Botanical Name: Conoclinium greggii, formerly Eupatorium greggii
Exposure: Full Sun, Part Sun
Bloom: Bluish-Lavender (August-October)
The velvety, lavender-blue inflorescences of Conoclinium greggii are an essential to north Texas butterfly gardens. This perennial is a butterfly haven and favorite nectar source of Monarch and Queen butterflies. The cushion-like flowers act as butterfly magnets blooming intermittently from spring to fall. In early spring, textured green foliage emerges and makes an excellent filler to accent a spring garden.
In fall, C. greggii presents its showiest display of flowers and attracts flocks of hungry migrating butterflies. Queen butterflies seek C. greggii because the male butterflies extract a toxic natural compound from the plant that is used in reproduction to protect the eggs.
Eupatorium greggii, has been reclassified as Conoclinium greggii. The new genus name derives from the Greek words konos meaning cone and klinion meaning little bed, referring to the blue flower tufts butterflies rest on to gather nectar. The species and common name honor Josiah Gregg, a 19th century explorer and plant enthusiast. This Texas native can be found growing in damp areas along creeks, bottomlands, ponds, springs and bogs of the Trans-Pecos, Edwards Plateau, and Rio Grande Plains.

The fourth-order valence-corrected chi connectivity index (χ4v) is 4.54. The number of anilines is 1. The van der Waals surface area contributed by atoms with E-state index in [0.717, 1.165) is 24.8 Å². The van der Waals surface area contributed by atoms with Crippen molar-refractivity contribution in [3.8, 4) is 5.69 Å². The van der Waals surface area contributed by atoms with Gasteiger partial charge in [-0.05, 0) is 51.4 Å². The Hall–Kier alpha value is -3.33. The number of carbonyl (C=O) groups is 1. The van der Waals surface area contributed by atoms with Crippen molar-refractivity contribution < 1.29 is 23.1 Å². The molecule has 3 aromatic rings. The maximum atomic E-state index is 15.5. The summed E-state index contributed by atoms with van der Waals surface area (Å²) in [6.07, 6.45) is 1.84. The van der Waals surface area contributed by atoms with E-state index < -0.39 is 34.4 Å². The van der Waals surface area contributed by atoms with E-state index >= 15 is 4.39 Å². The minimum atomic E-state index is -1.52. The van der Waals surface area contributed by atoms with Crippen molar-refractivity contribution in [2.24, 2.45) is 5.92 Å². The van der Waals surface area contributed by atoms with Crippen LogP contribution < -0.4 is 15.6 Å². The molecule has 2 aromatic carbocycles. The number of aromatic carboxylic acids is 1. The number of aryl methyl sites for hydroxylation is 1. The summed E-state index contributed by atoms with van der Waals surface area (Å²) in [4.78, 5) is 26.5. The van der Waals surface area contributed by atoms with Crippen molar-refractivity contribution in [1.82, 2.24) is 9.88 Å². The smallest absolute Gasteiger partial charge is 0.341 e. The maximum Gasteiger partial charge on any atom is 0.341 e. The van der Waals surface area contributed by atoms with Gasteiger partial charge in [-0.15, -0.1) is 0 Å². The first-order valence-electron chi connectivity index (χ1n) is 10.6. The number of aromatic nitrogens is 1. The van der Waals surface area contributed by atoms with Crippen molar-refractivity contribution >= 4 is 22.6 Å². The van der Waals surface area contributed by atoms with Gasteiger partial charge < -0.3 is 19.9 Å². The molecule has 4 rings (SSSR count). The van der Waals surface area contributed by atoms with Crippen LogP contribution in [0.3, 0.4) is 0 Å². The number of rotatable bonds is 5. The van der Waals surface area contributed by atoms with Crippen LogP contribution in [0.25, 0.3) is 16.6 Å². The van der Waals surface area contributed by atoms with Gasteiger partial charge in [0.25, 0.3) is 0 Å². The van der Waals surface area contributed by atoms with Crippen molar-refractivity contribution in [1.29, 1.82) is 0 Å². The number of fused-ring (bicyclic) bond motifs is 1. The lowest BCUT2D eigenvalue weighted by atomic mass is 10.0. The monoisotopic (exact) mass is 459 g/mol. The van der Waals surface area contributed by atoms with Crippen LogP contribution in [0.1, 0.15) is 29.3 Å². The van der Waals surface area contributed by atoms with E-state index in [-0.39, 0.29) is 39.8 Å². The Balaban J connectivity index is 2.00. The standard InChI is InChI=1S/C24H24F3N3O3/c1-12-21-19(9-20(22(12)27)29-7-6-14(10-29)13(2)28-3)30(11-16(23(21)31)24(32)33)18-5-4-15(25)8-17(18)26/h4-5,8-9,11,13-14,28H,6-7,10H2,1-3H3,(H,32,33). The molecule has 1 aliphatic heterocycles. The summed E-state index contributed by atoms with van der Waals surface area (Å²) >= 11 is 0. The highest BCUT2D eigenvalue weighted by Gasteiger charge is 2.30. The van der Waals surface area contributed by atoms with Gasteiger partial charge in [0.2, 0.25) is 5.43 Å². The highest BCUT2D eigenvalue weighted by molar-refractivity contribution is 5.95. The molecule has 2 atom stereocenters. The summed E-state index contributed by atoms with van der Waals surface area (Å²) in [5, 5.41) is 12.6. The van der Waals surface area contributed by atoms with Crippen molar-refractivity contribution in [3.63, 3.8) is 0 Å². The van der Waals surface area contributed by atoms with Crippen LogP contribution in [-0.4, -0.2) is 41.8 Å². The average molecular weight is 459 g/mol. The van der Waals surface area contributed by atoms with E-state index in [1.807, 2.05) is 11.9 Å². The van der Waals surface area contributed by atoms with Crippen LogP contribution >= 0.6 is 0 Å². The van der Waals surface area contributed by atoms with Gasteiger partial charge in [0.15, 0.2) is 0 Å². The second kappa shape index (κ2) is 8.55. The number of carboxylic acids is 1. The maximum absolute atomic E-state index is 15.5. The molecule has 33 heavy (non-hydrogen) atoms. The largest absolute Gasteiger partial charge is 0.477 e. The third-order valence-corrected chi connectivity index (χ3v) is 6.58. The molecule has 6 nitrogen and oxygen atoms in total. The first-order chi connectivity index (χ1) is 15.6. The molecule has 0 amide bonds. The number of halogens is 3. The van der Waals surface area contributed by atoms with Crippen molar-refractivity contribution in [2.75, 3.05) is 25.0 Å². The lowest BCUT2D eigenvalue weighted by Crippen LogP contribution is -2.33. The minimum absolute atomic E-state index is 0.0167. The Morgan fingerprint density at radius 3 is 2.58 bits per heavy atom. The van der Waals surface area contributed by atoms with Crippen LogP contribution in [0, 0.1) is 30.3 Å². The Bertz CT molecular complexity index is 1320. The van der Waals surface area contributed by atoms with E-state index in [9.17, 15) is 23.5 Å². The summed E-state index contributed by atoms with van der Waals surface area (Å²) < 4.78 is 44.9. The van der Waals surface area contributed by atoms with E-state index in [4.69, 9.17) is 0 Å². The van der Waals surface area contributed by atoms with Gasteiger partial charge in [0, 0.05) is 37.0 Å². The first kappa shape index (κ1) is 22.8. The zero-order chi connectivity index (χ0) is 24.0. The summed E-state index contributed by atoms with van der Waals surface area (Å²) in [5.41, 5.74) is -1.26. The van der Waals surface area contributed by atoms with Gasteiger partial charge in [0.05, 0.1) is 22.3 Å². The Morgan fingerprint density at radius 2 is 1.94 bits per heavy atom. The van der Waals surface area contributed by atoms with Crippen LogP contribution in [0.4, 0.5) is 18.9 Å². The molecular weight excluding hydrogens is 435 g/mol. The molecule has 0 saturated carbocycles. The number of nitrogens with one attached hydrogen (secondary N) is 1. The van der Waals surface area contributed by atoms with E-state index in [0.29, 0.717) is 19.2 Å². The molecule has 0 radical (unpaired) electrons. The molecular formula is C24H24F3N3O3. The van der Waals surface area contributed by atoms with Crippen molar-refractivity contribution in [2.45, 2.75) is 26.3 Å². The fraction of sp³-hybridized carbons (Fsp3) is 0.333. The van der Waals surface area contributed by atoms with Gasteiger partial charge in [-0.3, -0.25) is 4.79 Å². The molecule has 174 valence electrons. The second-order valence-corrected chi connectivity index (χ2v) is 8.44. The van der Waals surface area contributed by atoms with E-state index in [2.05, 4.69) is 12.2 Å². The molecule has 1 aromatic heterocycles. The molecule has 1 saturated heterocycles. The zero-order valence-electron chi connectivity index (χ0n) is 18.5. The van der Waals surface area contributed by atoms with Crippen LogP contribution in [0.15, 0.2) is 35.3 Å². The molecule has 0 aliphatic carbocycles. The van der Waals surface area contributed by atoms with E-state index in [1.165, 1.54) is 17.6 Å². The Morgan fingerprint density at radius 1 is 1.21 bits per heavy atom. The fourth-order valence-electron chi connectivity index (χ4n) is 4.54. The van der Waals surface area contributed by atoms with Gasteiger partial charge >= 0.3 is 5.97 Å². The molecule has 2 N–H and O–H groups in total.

Add a splash of cool, crisp summer-fall color with the light airy blue flowers of C. greggii. This plant is easy to care for and drought tolerant once established. Supplemental water is needed during extreme drought conditions. Cut this plant back for a tidier appearance, keep in mind this plant can become aggressive.